Wendy's Markets to Youth With Red-Wigged Man

A red-wigged man screaming about juicy hamburgers to dozens of people kicking trees in a forest has become an unlikely advertising success for Wendy's International Inc (WEN), which spent five years searching for a TV campaign that would once again make its hamburger brand cool.

The chain's ads have not taken off with customers since the death of founder and pitchman Dave Thomas in 2002.

In the new ad, tree-kicking people are interrupted by the man wearing a red pigtailed wig -- recalling the hairdo of the young girl in Wendy's logo. The nonconformist cries out for a "hot juicy burger" instead of one made from frozen beef, rousing the crowd from its stupor.

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The downright weirdness of the ad has made it a hit among the very consumers the chain felt it needed to win over -- young people. It has been viewed nearly 800,000 times on video sharing site YouTube.com and also has inspired amateur copycat videos, now spreading across the Internet, Wendy's Chief Marketing Officer Ian Rowden said in an interview.

Sales of Wendy's hamburgers which the company promotes as being made from fresh beef unlike some competitors have increased since the ad began running about two months ago, Rowden said, but he declined to say by how much.

"For the first time since Dave Thomas passed away the brand is finding a voice that is not only consistent, but is completely current and relevant," Rowden said.


The company has rejigged its ad lineup to include a different red-wigged character in every commercial.

Three more spots have hit airwaves in the last two weeks. One features a young man in the red wig playing a didgeridoo -- a long, Australian Aboriginal instrument -- inside a freezer in a Wendy's restaurant. Another shows obsessed fans tearfully screaming in awe at another man in a red wig who is eating the company's new Baconator burger.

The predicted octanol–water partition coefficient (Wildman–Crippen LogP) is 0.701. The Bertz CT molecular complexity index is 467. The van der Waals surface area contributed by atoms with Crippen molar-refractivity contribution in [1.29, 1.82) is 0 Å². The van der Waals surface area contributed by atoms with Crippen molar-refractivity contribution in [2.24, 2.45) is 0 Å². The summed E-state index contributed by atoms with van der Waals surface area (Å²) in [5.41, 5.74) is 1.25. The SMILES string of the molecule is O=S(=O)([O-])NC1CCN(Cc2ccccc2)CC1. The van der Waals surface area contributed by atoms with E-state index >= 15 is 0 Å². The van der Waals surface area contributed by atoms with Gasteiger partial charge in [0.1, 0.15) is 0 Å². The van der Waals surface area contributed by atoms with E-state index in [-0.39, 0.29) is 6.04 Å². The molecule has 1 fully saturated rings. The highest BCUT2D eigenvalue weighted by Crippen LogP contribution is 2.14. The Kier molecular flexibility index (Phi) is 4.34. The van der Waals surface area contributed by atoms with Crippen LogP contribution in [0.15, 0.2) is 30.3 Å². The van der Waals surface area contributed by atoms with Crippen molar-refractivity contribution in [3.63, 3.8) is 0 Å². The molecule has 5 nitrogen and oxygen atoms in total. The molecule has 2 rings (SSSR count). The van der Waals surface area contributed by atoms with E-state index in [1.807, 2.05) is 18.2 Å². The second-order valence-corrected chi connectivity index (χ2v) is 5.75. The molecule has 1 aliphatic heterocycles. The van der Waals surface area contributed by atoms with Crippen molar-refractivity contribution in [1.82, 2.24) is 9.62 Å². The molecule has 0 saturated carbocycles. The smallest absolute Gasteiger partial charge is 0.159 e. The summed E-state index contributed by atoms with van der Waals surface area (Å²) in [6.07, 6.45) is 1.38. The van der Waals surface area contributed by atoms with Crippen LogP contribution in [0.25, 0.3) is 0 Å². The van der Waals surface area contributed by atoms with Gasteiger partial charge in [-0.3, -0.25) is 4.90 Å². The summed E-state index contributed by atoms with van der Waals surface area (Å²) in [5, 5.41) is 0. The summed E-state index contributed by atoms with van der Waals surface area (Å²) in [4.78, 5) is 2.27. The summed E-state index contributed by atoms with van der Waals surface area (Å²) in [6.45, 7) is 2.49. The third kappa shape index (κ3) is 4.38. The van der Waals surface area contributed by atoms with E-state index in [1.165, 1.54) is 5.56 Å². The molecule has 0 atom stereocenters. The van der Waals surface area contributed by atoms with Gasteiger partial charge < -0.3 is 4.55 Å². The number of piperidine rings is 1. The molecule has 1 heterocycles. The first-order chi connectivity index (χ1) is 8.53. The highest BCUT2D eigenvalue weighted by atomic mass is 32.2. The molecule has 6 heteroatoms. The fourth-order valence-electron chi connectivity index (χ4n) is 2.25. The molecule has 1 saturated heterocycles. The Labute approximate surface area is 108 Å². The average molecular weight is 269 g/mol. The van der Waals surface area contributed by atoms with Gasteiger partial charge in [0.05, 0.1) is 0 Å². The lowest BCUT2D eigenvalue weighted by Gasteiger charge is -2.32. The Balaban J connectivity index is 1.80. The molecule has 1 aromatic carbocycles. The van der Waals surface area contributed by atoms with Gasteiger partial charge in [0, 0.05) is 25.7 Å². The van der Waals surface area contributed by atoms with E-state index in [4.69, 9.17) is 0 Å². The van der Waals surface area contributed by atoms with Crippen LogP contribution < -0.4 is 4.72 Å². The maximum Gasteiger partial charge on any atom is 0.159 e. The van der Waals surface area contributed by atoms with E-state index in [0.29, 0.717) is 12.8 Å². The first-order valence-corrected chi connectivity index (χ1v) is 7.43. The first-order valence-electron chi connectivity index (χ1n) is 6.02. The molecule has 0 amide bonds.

Later this month, a spot will debut in movie theaters showing people jumping into a huge hole in the middle of a field with a red-wigged figure asking why.

Thomas appeared in over 800 Wendy's commercials. Since his death, the company's advertising has lacked either the catchiness of campaigns such as McDonald's Corp's (MCD) "I'm Lovin' It" or the quirkiness of Burger King Holdings Inc's (BKC) ads featuring a bizarre, plastic-masked king mascot.

An attempt to create a new Wendy's spokesman, "Mr. Wendy," flopped in 2004. The more recent "Do What Tastes Right" campaign showed improvement, but earlier this year Wendy's dropped the ad agency that created it, Interpublic Group of Cos Inc (IPG) unit McCann Erickson.

Tony Granger, chief creative officer of Saatchi & Saatchi New York, which came up with the new ads, said the key with a brand like Wendy's was to entertain in quirky and unexpected ways.

"You have to be more random," he said. "It's like when you meet someone at a party and they don't take themselves seriously, you kind of like them more. It's the same principle, really.

Saatchi & Saatchi is a division of Publicis (PUBP).